It’s a fact of life that every MSP has learned to accept: Your clients are going to be spending lots time on the web, whether in the course of conducting actual business or just for personal browsing. Proactive MSPs provide educational materials and training sessions to help their clients’ end users recognize suspicious websites and URLs, but it’s an uphill struggle as today’s cybercriminals become increasingly sophisticated in their tactics.
Simply put, defeating an enemy that’s constantly morphing requires a dynamic, up-to-the-minute approach to intelligence gathering and evaluation, and that’s precisely what Webroot employs.
Webroot continually monitors URLs, and has analyzed over 27 billion URLs to date. This analysis includes labeling each URL with a risk category—High Risk, Suspicious, Moderate Risk, Low Risk or Trustworthy—based on numerous factors, such as the website’s history, age, rank, location, networks, links, real-time performance and behavioral information.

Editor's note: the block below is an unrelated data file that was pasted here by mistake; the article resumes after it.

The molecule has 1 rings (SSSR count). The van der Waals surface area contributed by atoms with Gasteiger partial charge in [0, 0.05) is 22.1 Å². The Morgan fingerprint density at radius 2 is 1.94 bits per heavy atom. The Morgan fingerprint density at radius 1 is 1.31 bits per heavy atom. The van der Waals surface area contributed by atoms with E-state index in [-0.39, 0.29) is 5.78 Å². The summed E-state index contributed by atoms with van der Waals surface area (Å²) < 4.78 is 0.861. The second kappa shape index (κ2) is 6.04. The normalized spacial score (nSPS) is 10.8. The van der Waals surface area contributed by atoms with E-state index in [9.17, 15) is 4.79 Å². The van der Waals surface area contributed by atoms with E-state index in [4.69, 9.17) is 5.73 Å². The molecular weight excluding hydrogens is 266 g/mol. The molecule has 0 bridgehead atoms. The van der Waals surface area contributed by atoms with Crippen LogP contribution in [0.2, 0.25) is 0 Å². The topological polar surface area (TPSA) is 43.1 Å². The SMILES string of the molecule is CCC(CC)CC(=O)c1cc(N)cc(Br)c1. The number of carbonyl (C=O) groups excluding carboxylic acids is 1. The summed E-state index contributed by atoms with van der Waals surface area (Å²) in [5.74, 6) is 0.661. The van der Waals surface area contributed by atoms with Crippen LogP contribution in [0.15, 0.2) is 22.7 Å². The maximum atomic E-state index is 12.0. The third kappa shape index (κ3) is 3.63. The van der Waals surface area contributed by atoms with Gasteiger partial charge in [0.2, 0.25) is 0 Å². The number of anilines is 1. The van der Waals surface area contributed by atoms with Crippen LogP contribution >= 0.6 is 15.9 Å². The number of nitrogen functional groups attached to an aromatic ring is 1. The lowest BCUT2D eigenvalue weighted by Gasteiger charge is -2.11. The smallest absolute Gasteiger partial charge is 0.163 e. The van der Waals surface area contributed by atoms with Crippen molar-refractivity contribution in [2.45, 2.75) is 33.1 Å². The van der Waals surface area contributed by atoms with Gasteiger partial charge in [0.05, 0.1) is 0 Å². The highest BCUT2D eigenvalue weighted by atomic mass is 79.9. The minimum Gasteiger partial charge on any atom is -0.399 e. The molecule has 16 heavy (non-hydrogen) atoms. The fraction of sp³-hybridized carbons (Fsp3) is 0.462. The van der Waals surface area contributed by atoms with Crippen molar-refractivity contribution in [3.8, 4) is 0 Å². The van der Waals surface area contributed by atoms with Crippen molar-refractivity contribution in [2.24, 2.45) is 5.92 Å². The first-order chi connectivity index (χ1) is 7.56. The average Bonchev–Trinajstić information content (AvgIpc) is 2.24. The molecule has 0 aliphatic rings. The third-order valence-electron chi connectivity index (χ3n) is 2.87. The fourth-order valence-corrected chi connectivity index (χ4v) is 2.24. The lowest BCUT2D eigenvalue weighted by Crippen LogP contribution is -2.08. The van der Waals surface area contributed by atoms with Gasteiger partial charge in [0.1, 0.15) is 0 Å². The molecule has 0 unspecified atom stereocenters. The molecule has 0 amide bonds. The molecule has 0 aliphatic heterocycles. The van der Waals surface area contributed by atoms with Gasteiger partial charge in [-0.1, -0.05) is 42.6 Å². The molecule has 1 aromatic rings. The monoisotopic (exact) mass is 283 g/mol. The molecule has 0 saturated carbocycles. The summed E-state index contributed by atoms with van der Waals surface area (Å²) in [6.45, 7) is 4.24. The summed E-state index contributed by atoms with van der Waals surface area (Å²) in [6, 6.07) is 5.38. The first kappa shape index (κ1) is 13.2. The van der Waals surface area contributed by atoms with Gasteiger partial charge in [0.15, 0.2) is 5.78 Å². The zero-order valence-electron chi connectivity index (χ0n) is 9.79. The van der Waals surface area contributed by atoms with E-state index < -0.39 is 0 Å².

What’s more, each URL is assigned to one of 82 primary content categories as defined by Webroot. These risk and content categories enable MSPs to easily create web usage policies that can determine which URLs may or may not be accessed by their clients.
Figure 1 below shows the distribution of risk categories assigned by the Webroot Threat Intelligence Platform to URLs during 2016. URLs falling in High Risk, Moderate Risk and Suspicious categories pose a great deal of risk to your clients, and represent nearly 70% of the URL distribution.
Figure 1: Distribution of URL risk categories during 2016
It is important to also consider other URL content categories besides those falling solely within High Risk. Webroot has analyzed the data from these other content categories and identified the top three that are more likely to be High Risk or Suspicious compared to average:
- Content Delivery Networks (11.6 times as likely)
- News and Media (7.6 times as likely)
- Web Advertisements (4.1 times as likely)
The key takeaway for MSPs? These content categories indicate that the use of malicious ads for attack delivery has significantly increased.
While a URL category may generally be considered reputable, that does not mean its URLs are also reputable. Ultimately, MSPs should set their policies for their clients based on reliable risk classifications for each individual URL.
Download your free copy of the Webroot 2017 Threat Report here.
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